January 17, 2022

Raising standards across the board is crucial to bridging construction skills gap

With the UK construction sector facing challenges on multiple fronts, Paul Simpson, Commercial Director at Recticel Insulation, believes that it’s time to improve the chronic skills shortage situation.

The UK construction industry is facing a well-reported skills shortage due to tradespeople retiring or leaving the sector without being replaced. It’s an issue that needs addressing urgently if the country’s future building requirements are to be met. But as well as sourcing new recruits to fulfil project demand, might a change of mindset amongst existing employees be in order to help raise building standards? 

Understandably, the UK construction skills shortage tends to focus on the practical expertise of roofers, engineers, bricklayers, carpenters and the like. But good building practice in these areas is also important to improve structural performance, and this requires an adaption in attitude as much as anything else.

Correct material specification is vital to building success. It’s an unwritten rule that applies right across the industry, particularly in relation to roofing and general construction. However, it appears all but a few key players are able to offer customers the guidance they need to ensure a new-build or renovation project’s safe, effective delivery.

Selling customers short

Too often, the emphasis is on cost rather than performance when it comes to offering a client a waterproofing system, for example. ‘Get the sale’ seems to be the mantra among some contractors, regardless of whether it’s the appropriate option. With this of course comes the danger that such disregard will lead to poor specification and products. This really doesn’t equate to value for money, as corner-cutting and not knowing what products are and how they relate to each other increases the risk of system failure and further, potentially costly repair. In a worst case scenario, poor specification could put lives at risk. This is where engaging with a specialist company such as Gradient, Recticel’s sister company, proves crucial.

Gradient’s turnkey service offering in relation to single-layer roofing solutions means our  technical teams are available at every stage of a project; from the initial consultation, site survey and design phase, through to installation and aftersales support. We view this close working relationship with clients as essential to us developing a bespoke single-layer roofing solution to suit their precise requirements. Furthermore, this single-point provision simplifies what is a potentially stressful process for the client by eliminating the need for multiple contacts.

Training resource

To supplement our consultation, design and manufacturing service, Gradient opened a training centre in 2019. In essence, it is designed to tutor our clients. For merchants and distributors, the training centre has proved useful in raising their product awareness in order for them to give informed advice to customers. A workshop, for example, might involve demonstrating why ordinary construction board shouldn’t be used as part of a flat roof application, how to achieve falls that are compliant with BS:6229, and which height an upstand is required to meet. Information such as this will mean distributors and the like are able to offer informed, over-the-counter advice to customers, with the end result being a good quality installation. It would be nice to think in future, more manufacturers will offer similar training resources for the benefit of customers and the greater-good of the industry.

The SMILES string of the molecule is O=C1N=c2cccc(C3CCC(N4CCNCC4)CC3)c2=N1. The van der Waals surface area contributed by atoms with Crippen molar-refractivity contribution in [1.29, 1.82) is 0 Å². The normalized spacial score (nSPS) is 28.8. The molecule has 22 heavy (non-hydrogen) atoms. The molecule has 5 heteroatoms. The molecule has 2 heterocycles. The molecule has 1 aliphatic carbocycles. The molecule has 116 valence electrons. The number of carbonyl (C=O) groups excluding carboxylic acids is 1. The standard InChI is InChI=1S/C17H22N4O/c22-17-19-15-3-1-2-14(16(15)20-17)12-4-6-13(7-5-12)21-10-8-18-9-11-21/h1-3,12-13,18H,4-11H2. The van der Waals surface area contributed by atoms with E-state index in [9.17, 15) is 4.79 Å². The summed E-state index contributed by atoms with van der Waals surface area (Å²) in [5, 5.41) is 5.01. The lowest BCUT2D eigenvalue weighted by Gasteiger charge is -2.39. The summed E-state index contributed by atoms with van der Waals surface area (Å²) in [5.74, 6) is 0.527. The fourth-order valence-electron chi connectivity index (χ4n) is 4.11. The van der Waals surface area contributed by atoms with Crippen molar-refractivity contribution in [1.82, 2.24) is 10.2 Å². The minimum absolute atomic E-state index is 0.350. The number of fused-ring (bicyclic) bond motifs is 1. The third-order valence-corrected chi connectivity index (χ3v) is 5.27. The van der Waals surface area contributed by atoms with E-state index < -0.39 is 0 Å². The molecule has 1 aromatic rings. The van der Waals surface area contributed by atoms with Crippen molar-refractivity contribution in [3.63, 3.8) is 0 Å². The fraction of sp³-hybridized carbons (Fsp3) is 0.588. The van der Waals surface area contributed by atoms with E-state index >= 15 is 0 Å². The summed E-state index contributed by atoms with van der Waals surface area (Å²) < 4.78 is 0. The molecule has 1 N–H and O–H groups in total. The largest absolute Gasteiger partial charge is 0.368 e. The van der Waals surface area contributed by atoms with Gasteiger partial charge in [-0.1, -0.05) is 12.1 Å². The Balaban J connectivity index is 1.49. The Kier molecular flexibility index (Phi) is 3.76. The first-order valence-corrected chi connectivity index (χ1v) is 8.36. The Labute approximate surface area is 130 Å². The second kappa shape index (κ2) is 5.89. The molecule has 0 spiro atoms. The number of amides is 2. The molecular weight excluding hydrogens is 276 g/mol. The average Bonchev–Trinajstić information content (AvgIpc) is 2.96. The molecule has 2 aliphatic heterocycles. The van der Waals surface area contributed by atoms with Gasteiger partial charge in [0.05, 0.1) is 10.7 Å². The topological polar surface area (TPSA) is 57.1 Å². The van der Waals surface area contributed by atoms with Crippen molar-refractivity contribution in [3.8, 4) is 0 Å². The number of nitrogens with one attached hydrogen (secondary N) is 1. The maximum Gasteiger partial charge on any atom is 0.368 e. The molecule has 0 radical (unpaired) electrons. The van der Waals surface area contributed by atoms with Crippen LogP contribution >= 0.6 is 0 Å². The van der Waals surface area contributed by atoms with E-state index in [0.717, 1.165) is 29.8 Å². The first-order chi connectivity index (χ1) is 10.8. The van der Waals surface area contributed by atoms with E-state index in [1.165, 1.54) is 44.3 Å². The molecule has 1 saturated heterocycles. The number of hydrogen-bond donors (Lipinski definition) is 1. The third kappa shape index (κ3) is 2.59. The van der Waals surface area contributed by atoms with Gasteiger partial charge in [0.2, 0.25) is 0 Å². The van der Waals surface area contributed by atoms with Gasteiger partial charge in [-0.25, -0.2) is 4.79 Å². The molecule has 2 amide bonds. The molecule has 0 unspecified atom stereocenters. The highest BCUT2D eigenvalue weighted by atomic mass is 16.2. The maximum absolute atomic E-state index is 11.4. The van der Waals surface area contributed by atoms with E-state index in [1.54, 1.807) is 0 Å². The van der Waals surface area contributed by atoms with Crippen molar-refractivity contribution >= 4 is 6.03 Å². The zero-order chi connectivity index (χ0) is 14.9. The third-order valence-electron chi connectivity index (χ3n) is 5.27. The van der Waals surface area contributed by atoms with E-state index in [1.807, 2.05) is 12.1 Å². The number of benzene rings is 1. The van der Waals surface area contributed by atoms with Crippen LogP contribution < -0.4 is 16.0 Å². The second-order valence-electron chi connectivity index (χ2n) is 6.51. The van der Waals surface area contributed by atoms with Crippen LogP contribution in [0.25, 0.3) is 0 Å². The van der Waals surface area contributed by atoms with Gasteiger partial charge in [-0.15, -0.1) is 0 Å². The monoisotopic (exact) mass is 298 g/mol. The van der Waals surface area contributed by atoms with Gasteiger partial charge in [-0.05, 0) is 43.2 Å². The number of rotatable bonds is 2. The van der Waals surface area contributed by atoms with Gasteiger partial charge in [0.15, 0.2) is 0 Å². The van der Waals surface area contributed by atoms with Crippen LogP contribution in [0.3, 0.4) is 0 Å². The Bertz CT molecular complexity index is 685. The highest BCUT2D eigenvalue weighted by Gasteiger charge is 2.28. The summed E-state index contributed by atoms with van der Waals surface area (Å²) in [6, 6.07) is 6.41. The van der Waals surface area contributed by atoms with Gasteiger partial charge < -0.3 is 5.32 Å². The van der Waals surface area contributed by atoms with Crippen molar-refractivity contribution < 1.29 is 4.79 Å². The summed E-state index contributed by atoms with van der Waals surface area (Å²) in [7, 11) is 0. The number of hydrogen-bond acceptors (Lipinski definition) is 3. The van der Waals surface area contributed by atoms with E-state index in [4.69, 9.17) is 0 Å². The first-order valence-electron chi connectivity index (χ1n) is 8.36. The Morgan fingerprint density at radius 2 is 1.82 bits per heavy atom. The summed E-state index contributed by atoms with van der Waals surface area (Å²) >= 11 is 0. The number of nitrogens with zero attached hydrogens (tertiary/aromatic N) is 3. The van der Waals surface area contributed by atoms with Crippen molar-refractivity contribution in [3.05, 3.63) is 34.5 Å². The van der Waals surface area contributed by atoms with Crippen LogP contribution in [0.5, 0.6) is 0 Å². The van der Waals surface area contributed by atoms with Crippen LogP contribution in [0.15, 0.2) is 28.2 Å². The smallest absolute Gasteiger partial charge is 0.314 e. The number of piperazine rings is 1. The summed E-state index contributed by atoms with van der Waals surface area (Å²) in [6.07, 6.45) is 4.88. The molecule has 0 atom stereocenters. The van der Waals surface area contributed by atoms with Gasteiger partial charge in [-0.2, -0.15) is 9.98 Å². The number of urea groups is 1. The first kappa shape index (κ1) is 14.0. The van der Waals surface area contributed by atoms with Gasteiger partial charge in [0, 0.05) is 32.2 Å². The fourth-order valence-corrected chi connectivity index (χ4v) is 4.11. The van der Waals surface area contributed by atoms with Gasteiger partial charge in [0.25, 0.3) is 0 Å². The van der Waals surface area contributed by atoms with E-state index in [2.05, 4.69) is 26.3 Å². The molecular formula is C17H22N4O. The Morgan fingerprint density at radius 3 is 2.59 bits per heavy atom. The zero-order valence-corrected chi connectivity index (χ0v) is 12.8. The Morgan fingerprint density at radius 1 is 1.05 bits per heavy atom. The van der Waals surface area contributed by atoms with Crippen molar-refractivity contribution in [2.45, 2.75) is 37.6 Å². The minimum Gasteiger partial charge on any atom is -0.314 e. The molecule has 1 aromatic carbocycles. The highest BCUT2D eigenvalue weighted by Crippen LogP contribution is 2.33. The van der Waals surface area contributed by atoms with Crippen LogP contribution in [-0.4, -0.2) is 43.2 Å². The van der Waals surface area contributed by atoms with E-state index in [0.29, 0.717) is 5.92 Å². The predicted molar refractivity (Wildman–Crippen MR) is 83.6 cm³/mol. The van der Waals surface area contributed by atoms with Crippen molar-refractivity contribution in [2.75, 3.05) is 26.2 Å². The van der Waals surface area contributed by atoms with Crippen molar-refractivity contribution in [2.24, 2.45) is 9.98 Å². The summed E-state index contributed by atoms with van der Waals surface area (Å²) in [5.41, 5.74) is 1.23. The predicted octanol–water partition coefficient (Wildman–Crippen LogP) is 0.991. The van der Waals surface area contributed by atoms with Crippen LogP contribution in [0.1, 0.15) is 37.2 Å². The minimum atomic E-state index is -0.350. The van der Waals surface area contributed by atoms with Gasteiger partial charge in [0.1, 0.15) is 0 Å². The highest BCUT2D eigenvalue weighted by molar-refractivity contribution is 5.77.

Education, education

In my opinion, the current construction skills shortage is partly due to college-trained employees leaving their place of learning and not continuing with their education once they embark on a career in the trade. It means their knowledge doesn’t extend to the raft of new products and technologies that arrive on the market. An antidote to this might be to provide a programme of events similar to CPD whereby builders are credited for having an understanding of updated technologies.

Any industry worth its salt should develop continuous improvement initiatives. It’s mandatory for architects to undertake such programmes but in the building and roofing sectors, individual companies or employees are left to make their own training arrangements.

There ought to be a legislative programme in place to upskill our construction workforce. Perhaps then it will become the type of industry people want to join.  Incentive-based training schemes are an obvious enticement to further education. The offer of a recognised qualification and an opportunity for career progression and improved remuneration would benefit the individual, as well as add much-needed kudos to the occupation itself.

Desirable occupation

In business, reputation is everything, and so it should be with industries if they are to thrive. Compared to the film, music or sports sectors, the building trade will never be thought of as ‘glamourous’. But that doesn’t preclude it from being considered desirable. After all, having a hand in shaping our future built environment ought to be viewed as quite an alluring prospect. It’s a message the construction industry should be sending to school and college students, as their participation is crucial to the industry’s future. There is much to be said for a career in construction, and the industry itself should be more forthcoming in saying it.